Implementation of Smart Metering provides several advantages for various actors in the electricity market. Some key advantages are presented below. 

  • Enhancing energy saving
    Continuous information about actual electricity consumption gives end-users better control of their energy use. Additionally, Smart Metering provides a technological basis for Electricity Suppliers, DSOs and possibly other market actors to offer end-users new products and services, which can encourage energy saving 
  • Providing correct and timely billing to end-users
    The ESD Directive emphasises the importance of providing actual energy consumption data to customers and correct and timely billing. Smart Metering obviously enhances the possibility to do this 
  • Improving competition and efficiency in energy markets
    Changing Electricity Suppliers in a deregulated electricity market is a complicated technical procedure, requiring exchange of different data between several market actors, including metered data for the switching end-users. Smart Metering makes it possible to request accurate metered data from a metering point at any time. It can shorten, or possibly automate, Energy Supplier switching procedures and thus reduce the costs of it. Smart Metering may also make it easier to establish international electricity retail markets in the future. Smart Metering gives more correct information concerning the electricity consumption and flow of electricity in the power network. This will improve the identification of electricity losses in distribution networks, including thefts and wrong meter readings.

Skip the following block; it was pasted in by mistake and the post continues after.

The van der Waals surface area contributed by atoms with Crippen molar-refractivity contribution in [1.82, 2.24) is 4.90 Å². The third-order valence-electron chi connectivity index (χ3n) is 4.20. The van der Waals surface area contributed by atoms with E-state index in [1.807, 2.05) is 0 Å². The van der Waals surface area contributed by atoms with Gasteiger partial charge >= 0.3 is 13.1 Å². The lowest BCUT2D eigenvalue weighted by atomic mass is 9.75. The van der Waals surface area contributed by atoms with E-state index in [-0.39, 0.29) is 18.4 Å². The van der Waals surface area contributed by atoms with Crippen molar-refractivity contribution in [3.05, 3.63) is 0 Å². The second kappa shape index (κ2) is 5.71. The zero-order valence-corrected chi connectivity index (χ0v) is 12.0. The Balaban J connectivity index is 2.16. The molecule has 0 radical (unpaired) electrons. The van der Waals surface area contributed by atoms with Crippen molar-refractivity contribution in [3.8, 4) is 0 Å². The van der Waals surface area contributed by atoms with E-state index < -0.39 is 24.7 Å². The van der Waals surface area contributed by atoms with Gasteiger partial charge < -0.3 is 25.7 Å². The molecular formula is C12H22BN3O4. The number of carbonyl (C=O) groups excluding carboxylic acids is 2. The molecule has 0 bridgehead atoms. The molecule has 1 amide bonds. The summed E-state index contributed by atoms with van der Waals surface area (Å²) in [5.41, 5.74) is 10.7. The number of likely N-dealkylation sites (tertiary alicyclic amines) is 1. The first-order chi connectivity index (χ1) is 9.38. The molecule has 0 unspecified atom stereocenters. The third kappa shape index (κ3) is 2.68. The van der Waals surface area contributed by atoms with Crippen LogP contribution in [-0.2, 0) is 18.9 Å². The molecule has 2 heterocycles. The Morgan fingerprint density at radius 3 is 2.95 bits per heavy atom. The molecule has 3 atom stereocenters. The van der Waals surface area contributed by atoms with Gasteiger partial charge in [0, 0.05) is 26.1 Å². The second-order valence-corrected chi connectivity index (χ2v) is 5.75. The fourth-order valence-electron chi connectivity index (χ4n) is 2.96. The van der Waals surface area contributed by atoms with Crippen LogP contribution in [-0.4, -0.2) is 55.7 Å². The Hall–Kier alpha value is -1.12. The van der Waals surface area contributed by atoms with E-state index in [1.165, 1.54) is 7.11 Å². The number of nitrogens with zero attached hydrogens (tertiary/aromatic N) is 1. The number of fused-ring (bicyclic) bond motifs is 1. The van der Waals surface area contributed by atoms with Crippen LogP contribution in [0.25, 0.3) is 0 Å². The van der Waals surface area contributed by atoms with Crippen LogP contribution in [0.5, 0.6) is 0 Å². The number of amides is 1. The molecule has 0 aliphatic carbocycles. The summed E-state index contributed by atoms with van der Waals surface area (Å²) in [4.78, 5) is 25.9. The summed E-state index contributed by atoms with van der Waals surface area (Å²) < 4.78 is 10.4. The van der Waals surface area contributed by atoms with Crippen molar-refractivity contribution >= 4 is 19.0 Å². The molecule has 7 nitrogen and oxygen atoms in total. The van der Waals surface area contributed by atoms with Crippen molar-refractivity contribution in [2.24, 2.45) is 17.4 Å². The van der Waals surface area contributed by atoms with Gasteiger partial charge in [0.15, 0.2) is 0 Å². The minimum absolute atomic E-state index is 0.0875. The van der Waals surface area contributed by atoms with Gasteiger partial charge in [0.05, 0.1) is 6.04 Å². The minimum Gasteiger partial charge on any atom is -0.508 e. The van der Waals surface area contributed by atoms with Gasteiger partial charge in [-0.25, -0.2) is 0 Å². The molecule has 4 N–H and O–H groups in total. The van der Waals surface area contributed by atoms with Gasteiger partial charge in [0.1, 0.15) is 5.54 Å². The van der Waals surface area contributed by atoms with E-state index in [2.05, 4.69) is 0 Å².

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Table 1: Deregulation stage of electricity market and present metering requirements.
* Fully unbundled electricity sector; ** Electricity sector in transition

OTHER RELEVANT TOPICS
It is important to note that Smart Metering requires considerable investment costs for purchase of the equipment, its installation and commissioning. The future operation and maintenance costs of the equipment should also be considered. Additionally, the experience shows that collection and management of metered data require skilled and well-trained personnel in order to maintain high quality of the metered data. The profitability of implementation of Smart Metering is normally assessed through cost-benefit evaluations and it depends on a number of various factors, including type of equipment, its functionality, appropriate communication carriers, implementation scale, number of customers, type of area (urban or rural), organisation of the process etc. During recent years there has been a clear pattern of decline in investment and commissioning costs, making cost-benefits evaluations for implementation of Smart Meters increasingly favourable.

IMPLEMENTATION OF SMART METERING IN EUROPE
The ESMA project released the 2009 edition of the “European Smart Metering Guide” in February 2009. This guide is focusing on actual topics related to smart metering and energy efficiency, for example customer feedback, technical options, multi-utility issues, smart grid, demand response, regulation, standardisation etc.